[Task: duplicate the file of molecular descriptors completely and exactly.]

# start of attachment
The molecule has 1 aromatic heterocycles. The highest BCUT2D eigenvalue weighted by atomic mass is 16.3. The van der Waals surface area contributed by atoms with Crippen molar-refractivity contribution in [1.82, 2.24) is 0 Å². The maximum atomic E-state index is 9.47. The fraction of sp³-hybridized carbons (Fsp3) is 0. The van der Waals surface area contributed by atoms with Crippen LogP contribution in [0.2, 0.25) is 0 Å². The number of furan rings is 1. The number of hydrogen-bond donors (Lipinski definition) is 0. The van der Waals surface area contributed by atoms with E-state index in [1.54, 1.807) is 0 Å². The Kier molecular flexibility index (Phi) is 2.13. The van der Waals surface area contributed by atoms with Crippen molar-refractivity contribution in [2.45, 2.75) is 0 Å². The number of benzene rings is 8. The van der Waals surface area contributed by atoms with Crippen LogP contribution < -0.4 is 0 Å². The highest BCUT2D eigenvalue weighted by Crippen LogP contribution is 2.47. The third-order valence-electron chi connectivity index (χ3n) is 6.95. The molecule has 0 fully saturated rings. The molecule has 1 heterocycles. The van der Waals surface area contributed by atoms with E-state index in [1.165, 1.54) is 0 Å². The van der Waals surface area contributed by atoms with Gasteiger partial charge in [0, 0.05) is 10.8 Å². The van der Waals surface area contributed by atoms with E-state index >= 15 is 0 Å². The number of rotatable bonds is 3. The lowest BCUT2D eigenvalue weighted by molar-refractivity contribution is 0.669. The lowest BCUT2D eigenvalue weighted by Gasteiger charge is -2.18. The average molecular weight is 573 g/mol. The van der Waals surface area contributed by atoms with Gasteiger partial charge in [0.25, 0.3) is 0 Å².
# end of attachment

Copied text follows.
The molecule has 1 aromatic heterocycles. The highest BCUT2D eigenvalue weighted by atomic mass is 16.3. The van der Waals surface area contributed by atoms with Crippen molar-refractivity contribution in [1.82, 2.24) is 0 Å². The maximum atomic E-state index is 9.47. The fraction of sp³-hybridized carbons (Fsp3) is 0. The van der Waals surface area contributed by atoms with Crippen LogP contribution in [0.2, 0.25) is 0 Å². The number of furan rings is 1. The number of hydrogen-bond donors (Lipinski definition) is 0. The van der Waals surface area contributed by atoms with E-state index in [1.54, 1.807) is 0 Å². The Kier molecular flexibility index (Phi) is 2.13. The van der Waals surface area contributed by atoms with Crippen molar-refractivity contribution in [2.45, 2.75) is 0 Å². The number of benzene rings is 8. The van der Waals surface area contributed by atoms with Crippen LogP contribution < -0.4 is 0 Å². The highest BCUT2D eigenvalue weighted by Crippen LogP contribution is 2.47. The third-order valence-electron chi connectivity index (χ3n) is 6.95. The molecule has 0 fully saturated rings. The molecule has 1 heterocycles. The van der Waals surface area contributed by atoms with E-state index in [1.165, 1.54) is 0 Å². The van der Waals surface area contributed by atoms with Gasteiger partial charge in [0, 0.05) is 10.8 Å². The van der Waals surface area contributed by atoms with E-state index >= 15 is 0 Å². The number of rotatable bonds is 3. The lowest BCUT2D eigenvalue weighted by molar-refractivity contribution is 0.669. The lowest BCUT2D eigenvalue weighted by Gasteiger charge is -2.18. The average molecular weight is 573 g/mol. The van der Waals surface area contributed by atoms with Gasteiger partial charge in [0.25, 0.3) is 0 Å².